Inked in s.c. state welcomed 105 tattoo parlors in decade after ban ended archives postandcourier.com electricity questions grade 9

The business has become fiercely competitive along the way, with artists attempting ever more elaborate and creative designs to build clientele and grow their business. Some, like Gafgen, have art degrees and backgrounds in graphic design. That has raised the bar, as well as clients’ expectations.

Many artists post their work on social media sites to gain attention. Some also trash-talk their competition. And in one Charleston neighborhood, a petition drive against an incoming tattoo parlor was rumored to be the work of a competitor who wasn’t keen on someone cutting into his business – a claim the competitor denies.

A couple unfortunate incidents have occurred, including the 2012 death of a Columbia tattoo shop parlor owner who shot himself in the head while playing Russian roulette in his Five Points shop. But most shops have stayed under-the-radar, followed the rules and attracted little negative attention, authorities said.

DHEC did, however, pinpont a bacteria outbreak at one Lowcountry tattoo parlor in 2000 after eight cases of infection were traced to the shop, Beasley said. He said he didn’t know and couldn’t access the name of the shop late last week. But he said that is the only such outbreak recorded in DHEC’s files.

Down the hall from Reed, Robbie Joyner, a 34-year-old small-businessman from Goose Creek, lay on a padded table as artist Steve Beasley worked on an elaborate sleeve running the length of Joyner’s arm, the whine of the needle cutting through the pulsing beat of a Montell Jordan song on the stereo. Joyner had put in about 21 hours on the table getting the sleeve inked, and he figured he had at least nine more to go.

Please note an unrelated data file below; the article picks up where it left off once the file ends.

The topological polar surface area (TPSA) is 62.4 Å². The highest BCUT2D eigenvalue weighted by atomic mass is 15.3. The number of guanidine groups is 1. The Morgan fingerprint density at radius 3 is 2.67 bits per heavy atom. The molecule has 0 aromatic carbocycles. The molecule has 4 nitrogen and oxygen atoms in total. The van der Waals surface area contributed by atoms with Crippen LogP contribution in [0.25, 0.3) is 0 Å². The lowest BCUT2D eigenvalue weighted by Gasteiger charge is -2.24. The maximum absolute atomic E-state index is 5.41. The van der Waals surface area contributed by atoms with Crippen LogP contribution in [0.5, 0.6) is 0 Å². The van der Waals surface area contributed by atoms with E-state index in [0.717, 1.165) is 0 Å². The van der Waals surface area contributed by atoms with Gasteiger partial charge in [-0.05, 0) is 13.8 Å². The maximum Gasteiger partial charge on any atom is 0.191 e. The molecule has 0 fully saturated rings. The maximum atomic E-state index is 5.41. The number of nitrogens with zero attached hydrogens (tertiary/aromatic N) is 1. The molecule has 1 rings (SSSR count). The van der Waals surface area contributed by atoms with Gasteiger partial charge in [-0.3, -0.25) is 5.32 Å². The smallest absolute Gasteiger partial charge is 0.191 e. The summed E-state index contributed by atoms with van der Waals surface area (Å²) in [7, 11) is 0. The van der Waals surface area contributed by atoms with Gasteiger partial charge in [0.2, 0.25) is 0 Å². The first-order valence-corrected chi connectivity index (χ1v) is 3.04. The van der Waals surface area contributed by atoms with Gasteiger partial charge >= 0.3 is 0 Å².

South Carolina outlawed tattooing in the 1960s, with lawmakers fearing an epidemic of hepatitis similar to an outbreak that occurred in New York, supposedly traced to a tattoo artist working on Coney Island. Other states took similar measures. But by 2004, only South Carolina and Oklahoma still outlawed tattooing.

Underground artists known as "scratchers" plied their trade during this time, working out of living rooms and garages and rarely possessing formal training in the sanitary requirements of the job. Health concerns over unlicensed artists eventually convinced tattoo opponents in the Legislature to reverse the ban and regulate the parlors. In addition to sanitary measures, the state imposed restrictions against inking drunk people or tattooing the face, head or neck of another person.

Charleston, for instance, relegated the shops to light industrial areas where they are neighbors with such businesses as auto body shops. Myrtle Beach kept them to light industrial and medical zones, resulting in most tattoo shops being clumped along Seaboard Street with strip clubs, piercing salons and lingerie stores.

State Rep. Wendell Gilliard, D-Charleston, was a city councilman when the ban was lifted, and he was among those concerned about tattoo shops attracting riff-raff. Back in 2004, he suggested the parlors "have been connected with drugs, porn and pedophiles."